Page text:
Ron – Black, Cuban, Mexican and Switched at Birth as Chinese!

“As a sort of irony, I was born a Chinese baby. Baby Boy Wong”

Our friend Ron Lyles shares how he was mislabeled as a Chinese baby at birth, how his family’s former slave-owners found him, and the importance of including ‘culture’ in dialogues about race.

Sourced through Scoop.it from: www.youtube.com

Roland Martin Blasts Stacey Dash For Comments About BET, Black Networks

Roland Martin took Stacey Dash to task for her comments about BET and Black networks during Thursday’s edition of NewsOne Now.

 

Click through for [VIDEO]

Sourced through Scoop.it from: newsone.com

How I Learned about the One-Drop Rule: Mark

TRANSCRIPT:

 

FANSHEN: Recently I asked my friends when was the first time that they heard about the one-drop rule. And their answers were really incredible, so we’re sharing them here and we’d like to hear yours. So send us an email (onedropoflove(at)gmail, tweet us, anything, and let us know: when was the first time that YOU learned about the one-drop rule?


MARK
: I self-identify as mixed, but I am politically Black. In our family we never talked about race or the one-drop rule – anything. And so basically I just intuited that there was a one-drop rule because I was defined as Black growing up as far as my experiences.

My dearest friend, growing up, would call me “contraband” because he learned about the phrase – he read something about slavery and that a slave that was seeking freedom, if they were caught they were considered ‘contraband’ and he thought that was funny. I had no knowledge, so he was calling me contraband and it hurt like hell and I had no ability to defend myself or to articulate a different argument.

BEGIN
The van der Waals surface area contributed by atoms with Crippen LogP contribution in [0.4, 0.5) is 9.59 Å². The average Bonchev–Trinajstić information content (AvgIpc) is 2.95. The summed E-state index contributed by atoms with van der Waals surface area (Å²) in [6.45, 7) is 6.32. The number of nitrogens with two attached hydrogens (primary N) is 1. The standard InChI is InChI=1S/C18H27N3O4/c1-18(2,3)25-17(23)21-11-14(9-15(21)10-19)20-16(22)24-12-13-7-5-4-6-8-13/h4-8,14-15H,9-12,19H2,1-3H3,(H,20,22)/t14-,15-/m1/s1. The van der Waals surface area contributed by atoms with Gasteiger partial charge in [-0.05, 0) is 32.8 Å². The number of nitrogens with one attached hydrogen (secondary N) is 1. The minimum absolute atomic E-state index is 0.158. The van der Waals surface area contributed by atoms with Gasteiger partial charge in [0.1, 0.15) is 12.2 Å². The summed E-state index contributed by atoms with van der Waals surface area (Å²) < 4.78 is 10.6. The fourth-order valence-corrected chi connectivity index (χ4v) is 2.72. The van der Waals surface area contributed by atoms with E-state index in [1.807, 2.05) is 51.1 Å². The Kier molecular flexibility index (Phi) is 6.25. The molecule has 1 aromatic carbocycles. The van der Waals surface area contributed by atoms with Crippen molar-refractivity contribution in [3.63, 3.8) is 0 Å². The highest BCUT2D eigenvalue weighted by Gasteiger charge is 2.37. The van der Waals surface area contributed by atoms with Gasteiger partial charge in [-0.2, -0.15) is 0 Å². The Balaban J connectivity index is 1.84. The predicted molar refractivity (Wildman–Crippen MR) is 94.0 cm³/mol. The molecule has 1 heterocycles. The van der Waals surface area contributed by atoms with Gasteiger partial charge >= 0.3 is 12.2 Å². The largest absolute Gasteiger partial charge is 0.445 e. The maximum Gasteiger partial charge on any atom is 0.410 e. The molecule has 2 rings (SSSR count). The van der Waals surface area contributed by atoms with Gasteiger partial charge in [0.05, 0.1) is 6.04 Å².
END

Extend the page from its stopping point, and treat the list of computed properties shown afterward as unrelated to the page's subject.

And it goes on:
So it really wasn’t until I graduated from high school, I was in the Marine Corps, I came across an interesting story in the New York Times about a woman who was suing the State of Louisiana because her birth certificate said that she was ‘Colored.’ She was raised White, she self-identified as White. And she fought her case all the way up to the Supreme Court and lost because according to state law, in 1970 if you were just any – any trace of Black, you were Colored to 1/32 Black, you were Colored. And she had 3/32s – they even went so far as to hire a genealogist. And so that fascinated me – it really resonated with me. I couldn’t articulate why, but I just found it a fascinating story.

Ten years later I was attending school at Cuyahoga Community College in Cleveland and I learned about the one-drop rule. And that’s where I learned about slavery, I learned about Manifest Destiny, etc. etc. etc. And I learned about the one-drop rule and I learned how pernicious and ridiculous it is and how hard we work to create a caste system and what really saddened me was defining Black as a negative – that if you had any part Black in you, that was not a good thing. And that’s…that’s heartbreaking. Nobody should ever have that experience and it will end because of people like Fanshen, who are creating this space for us to talk about elements of racism such as the one-drop rule and I’m very appreciative and have much gratitude for allowing me to share my story of how I learned about the one-drop rule.


SPOKESPERSON